The debate over the existence of voter fraud and the need for laws requiring voters to show photo ID has been freshly stoked by a new book that reportedly suggests that Sen. Franken of Minnesota, a Democrat, may have won his seat through fraudulent voting. The authors note that Franken's minuscule margin of victory was less than the number of people in the state who voted fraudulently, based on name-checks, because they were convicted felons. It doesn't follow that all these voters voted for Franken, or that they are ex-cons despite sharing the names. But the authors consider their concerns justified by the statistics compiled by a "traditional values" pressure group called Minnesota Majority. You can join in the game at any time. The way to play is to presume bias whenever anyone challenges your complacency -- all the while remembering that it may also be biased not to assume bias. It has been partisan practice from time immemorial to charge that close elections have been decided by fraud or by the yang to its yin, vote suppression. It's part of partisanship to believe that the other party doesn't play fair, or to be prepared to say so whether you believe it or not.
Because we live in a Bipolarchy, an objective appraisal of the question is impossible if you depend on mainstream sources aligned with one party or the other. One side presumes a consistent intent to commit fraud; the other presumes a consistent intent to suppress voting. Perceptions are complicated by perceived correlations. Requiring voter ID is presumed to discourage certain classes of people from voting who are presumed to support one party over the other. There is a common assumption that enforcing ID requirements could decide future elections. One side, the Democrats, are open in their fear of the consequences of new ID laws. The Republicans generally phrase their advocacy of these laws in terms of their respect for the integrity of the ballot, but some have been quoted making their expectations of partisan benefit plain. It doesn't follow, however, that Republicans don't sincerely believe that Democratic numbers have been bolstered by fraud. Again, it's the nature of partisanship to assume that the other side cheats. At the same time, it would seem that vote suppression would be an objective fact -- or at least an unfair burdening of many voters will be. It's this simple: if someone has been voting without having to show ID, or without having one at all, and is now required to acquire one, you've imposed a burden that didn't exist before. You may feel that the obligation should always have been in place, and that the burden objectively is not "burdensome," but in the most objective terms ID laws will make it more difficult for some people to vote than it was in the past. Unless you assume that everyone who has ever voted without ID is fraudulent, you may have difficulty justifying the added burden on the innocent majority to stop a fraudulent minority. You'd have to make an impressive if not intimidating case for the decisive effect of fraud on more than a Minnesota senatorial race. You'll be handicapped by the fact so frequently cited by Democrats, that there's little record of fraud in recent times, even if you believe, plausibly enough, that the lack of means to detect fraud make ID laws necessary in the first place.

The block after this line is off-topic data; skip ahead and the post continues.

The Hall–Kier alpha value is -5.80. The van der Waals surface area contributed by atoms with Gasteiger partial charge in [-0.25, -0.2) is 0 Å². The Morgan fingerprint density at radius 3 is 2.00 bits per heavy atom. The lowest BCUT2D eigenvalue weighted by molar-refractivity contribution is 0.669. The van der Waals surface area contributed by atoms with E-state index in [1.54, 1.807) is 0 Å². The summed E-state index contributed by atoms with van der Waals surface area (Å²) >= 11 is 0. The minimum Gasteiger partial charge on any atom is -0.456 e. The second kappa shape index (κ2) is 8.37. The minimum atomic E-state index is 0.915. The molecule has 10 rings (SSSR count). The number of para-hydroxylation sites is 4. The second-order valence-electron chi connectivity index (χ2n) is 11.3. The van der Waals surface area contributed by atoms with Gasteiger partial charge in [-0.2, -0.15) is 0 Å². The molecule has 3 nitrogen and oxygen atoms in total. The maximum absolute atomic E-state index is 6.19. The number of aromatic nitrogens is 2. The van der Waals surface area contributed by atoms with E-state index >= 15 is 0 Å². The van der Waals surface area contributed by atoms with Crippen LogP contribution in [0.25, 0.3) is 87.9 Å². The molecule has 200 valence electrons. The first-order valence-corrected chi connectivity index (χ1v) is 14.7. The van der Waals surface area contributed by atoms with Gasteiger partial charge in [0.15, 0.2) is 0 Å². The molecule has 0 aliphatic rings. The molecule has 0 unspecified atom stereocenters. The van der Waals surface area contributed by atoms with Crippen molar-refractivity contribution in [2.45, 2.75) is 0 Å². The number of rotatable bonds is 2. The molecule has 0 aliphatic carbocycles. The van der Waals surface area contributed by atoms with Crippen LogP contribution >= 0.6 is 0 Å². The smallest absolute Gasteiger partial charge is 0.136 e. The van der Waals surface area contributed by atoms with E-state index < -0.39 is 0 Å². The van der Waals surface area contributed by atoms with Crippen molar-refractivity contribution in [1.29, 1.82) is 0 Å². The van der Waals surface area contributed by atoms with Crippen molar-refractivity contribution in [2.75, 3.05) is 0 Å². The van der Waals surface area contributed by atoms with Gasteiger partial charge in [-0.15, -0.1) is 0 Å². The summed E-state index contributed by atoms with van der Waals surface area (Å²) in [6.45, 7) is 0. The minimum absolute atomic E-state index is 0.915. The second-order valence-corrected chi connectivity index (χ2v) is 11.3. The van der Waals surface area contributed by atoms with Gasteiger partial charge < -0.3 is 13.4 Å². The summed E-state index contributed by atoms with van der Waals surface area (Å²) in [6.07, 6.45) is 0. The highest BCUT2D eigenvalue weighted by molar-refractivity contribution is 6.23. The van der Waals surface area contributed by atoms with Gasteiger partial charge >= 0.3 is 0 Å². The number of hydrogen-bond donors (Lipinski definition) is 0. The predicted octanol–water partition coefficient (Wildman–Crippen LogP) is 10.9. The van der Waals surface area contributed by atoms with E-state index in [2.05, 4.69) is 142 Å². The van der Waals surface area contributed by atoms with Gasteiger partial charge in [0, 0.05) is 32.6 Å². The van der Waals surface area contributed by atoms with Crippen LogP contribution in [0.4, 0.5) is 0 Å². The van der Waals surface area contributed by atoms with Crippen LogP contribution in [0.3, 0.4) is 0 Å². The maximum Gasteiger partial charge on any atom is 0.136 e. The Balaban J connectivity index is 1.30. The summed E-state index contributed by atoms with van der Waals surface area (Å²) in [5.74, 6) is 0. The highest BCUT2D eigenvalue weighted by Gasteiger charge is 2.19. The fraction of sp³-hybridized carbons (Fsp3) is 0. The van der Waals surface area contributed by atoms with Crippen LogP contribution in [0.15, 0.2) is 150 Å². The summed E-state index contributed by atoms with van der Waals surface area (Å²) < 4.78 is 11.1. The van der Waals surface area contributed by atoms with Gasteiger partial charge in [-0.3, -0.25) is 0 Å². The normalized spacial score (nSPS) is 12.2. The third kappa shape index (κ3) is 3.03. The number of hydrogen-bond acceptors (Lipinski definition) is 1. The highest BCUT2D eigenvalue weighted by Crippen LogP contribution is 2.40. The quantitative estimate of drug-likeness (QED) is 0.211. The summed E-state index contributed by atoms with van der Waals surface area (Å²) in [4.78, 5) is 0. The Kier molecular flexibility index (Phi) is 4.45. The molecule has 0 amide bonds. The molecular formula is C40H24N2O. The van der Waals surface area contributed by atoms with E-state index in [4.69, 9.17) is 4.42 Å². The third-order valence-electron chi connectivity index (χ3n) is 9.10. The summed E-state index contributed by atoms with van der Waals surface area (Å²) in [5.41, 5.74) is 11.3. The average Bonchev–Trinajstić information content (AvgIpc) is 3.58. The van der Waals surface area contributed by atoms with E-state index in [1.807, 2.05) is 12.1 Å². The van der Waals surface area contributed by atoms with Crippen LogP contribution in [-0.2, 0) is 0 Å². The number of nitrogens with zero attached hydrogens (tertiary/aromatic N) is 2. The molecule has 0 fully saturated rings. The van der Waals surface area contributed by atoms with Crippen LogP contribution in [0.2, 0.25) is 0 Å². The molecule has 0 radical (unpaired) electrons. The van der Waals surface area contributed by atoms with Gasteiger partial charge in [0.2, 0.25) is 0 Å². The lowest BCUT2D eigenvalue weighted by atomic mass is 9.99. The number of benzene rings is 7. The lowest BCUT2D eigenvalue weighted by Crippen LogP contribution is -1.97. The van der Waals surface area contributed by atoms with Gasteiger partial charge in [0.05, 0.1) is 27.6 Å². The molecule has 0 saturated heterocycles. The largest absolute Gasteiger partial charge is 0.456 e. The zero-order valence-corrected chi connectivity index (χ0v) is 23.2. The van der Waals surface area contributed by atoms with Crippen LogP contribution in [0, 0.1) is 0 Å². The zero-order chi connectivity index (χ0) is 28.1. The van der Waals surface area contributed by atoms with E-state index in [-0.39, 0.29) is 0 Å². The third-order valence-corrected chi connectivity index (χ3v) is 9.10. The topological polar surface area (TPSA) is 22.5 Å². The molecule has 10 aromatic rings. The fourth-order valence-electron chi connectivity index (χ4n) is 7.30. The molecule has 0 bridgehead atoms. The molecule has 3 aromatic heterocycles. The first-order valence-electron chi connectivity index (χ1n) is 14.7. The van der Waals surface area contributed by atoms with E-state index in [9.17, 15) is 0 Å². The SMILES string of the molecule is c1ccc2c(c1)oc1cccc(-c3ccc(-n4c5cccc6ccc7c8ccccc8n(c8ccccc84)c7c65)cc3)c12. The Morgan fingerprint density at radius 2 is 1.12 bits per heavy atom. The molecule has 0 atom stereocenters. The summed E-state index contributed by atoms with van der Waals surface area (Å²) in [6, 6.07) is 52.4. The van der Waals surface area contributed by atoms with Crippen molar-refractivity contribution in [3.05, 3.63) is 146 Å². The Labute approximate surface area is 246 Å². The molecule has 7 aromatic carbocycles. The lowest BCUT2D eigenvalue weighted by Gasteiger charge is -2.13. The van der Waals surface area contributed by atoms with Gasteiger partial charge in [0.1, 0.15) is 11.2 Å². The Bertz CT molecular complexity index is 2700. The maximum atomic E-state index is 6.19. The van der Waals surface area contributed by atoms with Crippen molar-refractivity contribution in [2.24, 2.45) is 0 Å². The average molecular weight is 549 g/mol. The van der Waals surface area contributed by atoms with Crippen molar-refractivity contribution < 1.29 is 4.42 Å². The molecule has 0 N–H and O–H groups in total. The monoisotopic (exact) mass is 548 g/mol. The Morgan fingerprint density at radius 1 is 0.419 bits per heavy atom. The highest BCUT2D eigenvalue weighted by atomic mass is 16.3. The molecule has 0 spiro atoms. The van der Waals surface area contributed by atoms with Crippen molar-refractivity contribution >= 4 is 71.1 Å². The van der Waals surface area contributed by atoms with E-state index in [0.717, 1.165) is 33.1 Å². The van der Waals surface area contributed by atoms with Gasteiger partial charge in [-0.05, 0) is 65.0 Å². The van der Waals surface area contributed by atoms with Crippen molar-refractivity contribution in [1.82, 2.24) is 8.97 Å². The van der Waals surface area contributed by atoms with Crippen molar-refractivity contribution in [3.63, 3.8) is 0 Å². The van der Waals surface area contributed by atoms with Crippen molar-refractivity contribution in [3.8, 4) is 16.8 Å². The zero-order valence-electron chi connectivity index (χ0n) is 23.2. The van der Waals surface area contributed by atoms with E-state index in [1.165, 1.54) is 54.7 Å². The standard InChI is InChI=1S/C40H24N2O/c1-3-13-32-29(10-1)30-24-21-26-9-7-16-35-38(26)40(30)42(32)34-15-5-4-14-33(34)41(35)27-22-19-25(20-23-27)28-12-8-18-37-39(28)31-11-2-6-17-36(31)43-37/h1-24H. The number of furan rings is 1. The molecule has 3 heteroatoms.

The Republican position presumes fraud, while the Democratic position essentially denies anyone the right to presume fraud. In the middle is the voter potentially subject to an conditions on his suffrage, who should not automatically be presumed a fraudulent voter. However, the argument against burdens is neither unanswerable or unbeatable. We impose burdens on ourselves via representative government all the time in the form of taxes, which some of us call the price of civilization. Is photo ID the price (the cost itself being subject to debate) of an unimpeachable electoral process? Partisanship and demographic polarization make an objective discussion of the question nearly impossible; bad faith clouds and toxifies the debate. We need to come to a conclusion on the right and wrong of the issue regardless of who benefits in the short term, and the conclusion should cover the entire controversy over voting rights, including the rights of convicts and the need or benefit of a national standard, at least for presidential elections. If the people decide that everyone needs photo ID, and that states can't exclude ex-cons from voting, the outcome might not appear so one-sided to partisans, though ultimately partisan perceptions should be irrelevant. Right now, however, each party pushes for the reforms or restrictions (on individual or state action) the most benefit the party. An everything-at-once approach, whether in the form of a comprehensive bill, a constitutional amendment or a constitutional convention, could eliminate partisan selectivity and clear the air for everyone. Doing so will require the people rather than the parties to take the initiative, and since it's the people's rights that are at stake you'd like to think people could get interested in comprehensive voting-rights reform. Of course, if people are interested less in people's rights than in which side wins, we may as well not bother....but it's probably be worth a try, anyway.